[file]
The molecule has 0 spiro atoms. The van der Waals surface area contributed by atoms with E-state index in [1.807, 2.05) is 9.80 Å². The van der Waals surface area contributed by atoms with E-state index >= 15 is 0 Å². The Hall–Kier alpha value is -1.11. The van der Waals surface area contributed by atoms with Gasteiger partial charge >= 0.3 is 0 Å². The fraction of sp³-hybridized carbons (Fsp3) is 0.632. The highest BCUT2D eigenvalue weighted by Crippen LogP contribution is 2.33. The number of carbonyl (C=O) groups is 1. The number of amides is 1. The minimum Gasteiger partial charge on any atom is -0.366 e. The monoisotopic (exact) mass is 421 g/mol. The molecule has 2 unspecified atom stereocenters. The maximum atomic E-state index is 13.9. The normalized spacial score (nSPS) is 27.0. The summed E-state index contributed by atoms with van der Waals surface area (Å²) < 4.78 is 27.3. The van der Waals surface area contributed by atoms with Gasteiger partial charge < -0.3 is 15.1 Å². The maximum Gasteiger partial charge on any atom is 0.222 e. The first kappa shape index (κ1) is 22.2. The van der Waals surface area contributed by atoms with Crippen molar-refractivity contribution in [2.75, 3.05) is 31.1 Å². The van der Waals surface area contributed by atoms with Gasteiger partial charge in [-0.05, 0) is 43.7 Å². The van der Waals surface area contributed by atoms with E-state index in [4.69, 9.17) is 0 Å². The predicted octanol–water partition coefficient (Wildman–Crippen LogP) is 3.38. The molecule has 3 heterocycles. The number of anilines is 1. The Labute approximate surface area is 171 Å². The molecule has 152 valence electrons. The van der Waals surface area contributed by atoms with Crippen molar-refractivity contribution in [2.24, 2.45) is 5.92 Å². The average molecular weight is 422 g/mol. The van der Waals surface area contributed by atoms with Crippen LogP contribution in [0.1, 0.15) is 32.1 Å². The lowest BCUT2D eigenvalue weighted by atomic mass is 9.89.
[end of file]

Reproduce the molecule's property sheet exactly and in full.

The molecule has 0 spiro atoms. The van der Waals surface area contributed by atoms with E-state index in [1.807, 2.05) is 9.80 Å². The van der Waals surface area contributed by atoms with E-state index >= 15 is 0 Å². The Hall–Kier alpha value is -1.11. The van der Waals surface area contributed by atoms with Gasteiger partial charge >= 0.3 is 0 Å². The fraction of sp³-hybridized carbons (Fsp3) is 0.632. The highest BCUT2D eigenvalue weighted by Crippen LogP contribution is 2.33. The number of carbonyl (C=O) groups is 1. The number of amides is 1. The minimum Gasteiger partial charge on any atom is -0.366 e. The monoisotopic (exact) mass is 421 g/mol. The molecule has 2 unspecified atom stereocenters. The maximum atomic E-state index is 13.9. The normalized spacial score (nSPS) is 27.0. The summed E-state index contributed by atoms with van der Waals surface area (Å²) < 4.78 is 27.3. The van der Waals surface area contributed by atoms with Gasteiger partial charge < -0.3 is 15.1 Å². The maximum Gasteiger partial charge on any atom is 0.222 e. The first kappa shape index (κ1) is 22.2. The van der Waals surface area contributed by atoms with Crippen molar-refractivity contribution in [2.75, 3.05) is 31.1 Å². The van der Waals surface area contributed by atoms with Gasteiger partial charge in [-0.05, 0) is 43.7 Å². The van der Waals surface area contributed by atoms with E-state index in [4.69, 9.17) is 0 Å². The predicted octanol–water partition coefficient (Wildman–Crippen LogP) is 3.38. The molecule has 3 heterocycles. The number of anilines is 1. The Labute approximate surface area is 171 Å². The molecule has 152 valence electrons. The van der Waals surface area contributed by atoms with Crippen molar-refractivity contribution in [2.24, 2.45) is 5.92 Å². The average molecular weight is 422 g/mol. The van der Waals surface area contributed by atoms with Crippen LogP contribution in [0.1, 0.15) is 32.1 Å². The lowest BCUT2D eigenvalue weighted by atomic mass is 9.89.